12. 12. BANK FAILURE  A banking panic arises when many depositors lose confidence in the solvency of banks and simultaneously demand their deposits be paid to them in cash. Banks, which typically hold only a fraction of deposits as cash reserves, must liquidate loans in order to raise the required cash. This process of hasty liquidation can cause even a previously solvent bank to fail.  The United States experienced widespread banking panics in the fall of 1930, the spring of 1931, the fall of 1931, and the fall of 1932. The final wave of panics continued through the winter of 1933 and culminated with the national “bank holiday” declared by President Franklin Roosevelt on March 6, 1933  The panics caused a dramatic rise in the amount of currency people wished to hold relative to their bank deposits. This rise in the currency-to-deposit ratio was a key reason why the money supply in the United States declined 31 percent between 1929 and 1933.  Declines in the money supply caused by Federal Reserve decisions had a severe contra dictionary effect on output
  13. 13. Bank Failure Factories making Too Much, Farms growing too much BANKS Have NO $$ PEOPLE LOST SAVINGS & JOBS NO ONE TO HELP! Factories Fire Workers (Don’t need them) Farm Prices fall (Farmers can’t make$$) Farmers & Factory Workers can’t pay back loans to Banks: DEFAULT!! Banks Close because they have no money: Loans have not been paid back, can’t give people their savings
  14. 14. Police stand guard outside the entrance to New York's closed World Exchange Bank, March 20, 1931. Not only did bank failures wipe out people's savings, they also undermined the ideology of thrift
  15. 15. REDUCTION IN PURCHASING  Actual price declines and the rapid decline in the money supply, consumers and business people came to expect deflation – that is, they expected wages and prices to be lower in the future.  As a result, even though nominal interest rates were very low, people did not want to borrow because they feared that future wages and profits would be inadequate to cover the loan payments  This hesitancy, in turn, led to severe reductions in both consumer spending and business investment spending.  The failure of so many banks disrupted lending, thereby reducing the funds available to finance investment and hence Great Depression.
  16. 16. Consumer purchases fell somewhat, governments' purchases did not fall at all compared with 1929 but there was a catastrophic collapse of investment purchases. Exports fell but imports fell as well so that there was not much of a change in net exports. It is investment purchases, the purchases of new equipment and buildings and inventory
  17. 17. The problem in the early 1930's was that the rate of inflation was negative; i.e., there was deflation instead of inflation. This meant that borrowers would have to pay back more valuable dollars than the ones they borrowed.
  18. 18.  The high real interest rates which came as a result of deflation could have been a major factor in the collapse of investment which was the immediate cause of the Depression. Once excess capacity and expectations of decreased sales develop the level of investment drops to zero. After excess capacity develops investment purchases will not rise even if the real interest rate drops. Nonzero investment in such circumstance is maintained only from the emergence of new products, for which there is no existing capacity, and the finishing up of investment projects that are already started  The Federal Reserve Banking System (the Fed) was created to stabilize the financial system and control the money supply. The Fed however probably did not know the money supply was decreasing. The Fed saw only the statistics on the monetary base, the currency in circulation plus the funds held as reserves by the banks with the twelve Federal Reserve Banks  The problem was what was happening to the money multiplier. The Fed in the late 1920's was trying to end the speculative bubble in the stock market. The Fed managers applied more restrictive monetary policy than they realized  The chain of causes of the Great Depression thus leads back to the restrictive monetary policies of the Federal Reserve System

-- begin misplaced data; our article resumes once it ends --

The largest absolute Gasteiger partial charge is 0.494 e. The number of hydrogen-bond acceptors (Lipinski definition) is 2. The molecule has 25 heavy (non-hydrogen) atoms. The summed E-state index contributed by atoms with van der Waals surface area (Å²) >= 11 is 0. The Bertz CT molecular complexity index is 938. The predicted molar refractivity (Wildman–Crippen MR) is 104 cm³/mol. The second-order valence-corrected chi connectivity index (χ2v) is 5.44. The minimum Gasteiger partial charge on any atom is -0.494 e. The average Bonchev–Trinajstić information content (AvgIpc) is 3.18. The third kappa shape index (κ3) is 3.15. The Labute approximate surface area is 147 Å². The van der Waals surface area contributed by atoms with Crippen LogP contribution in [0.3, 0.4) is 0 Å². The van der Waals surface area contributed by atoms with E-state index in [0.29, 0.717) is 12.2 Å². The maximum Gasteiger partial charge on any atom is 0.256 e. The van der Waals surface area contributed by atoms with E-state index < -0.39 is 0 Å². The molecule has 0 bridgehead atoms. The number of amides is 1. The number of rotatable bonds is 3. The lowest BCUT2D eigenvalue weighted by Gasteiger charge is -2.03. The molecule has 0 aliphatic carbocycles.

19. 19. GOLD STANDARD • Under the gold standard, imbalances in trade or asset flows gave rise to international gold flows. • For example, in the mid-1920s intense international demand for American assets such as stocks and bonds brought large inflows of gold to the United States To stem the gold outflow, the Bank of England raised interest rates substantially. High interest rates depressed British spending and led to high unemployment in Great Britain throughout the second half of the 1920s • Maintaining the international gold standard, in essence, required a massive monetary contraction throughout the world to match the one occurring in the United States. The result was a decline in output and prices in countries throughout the world that also nearly matched the downturn in the United States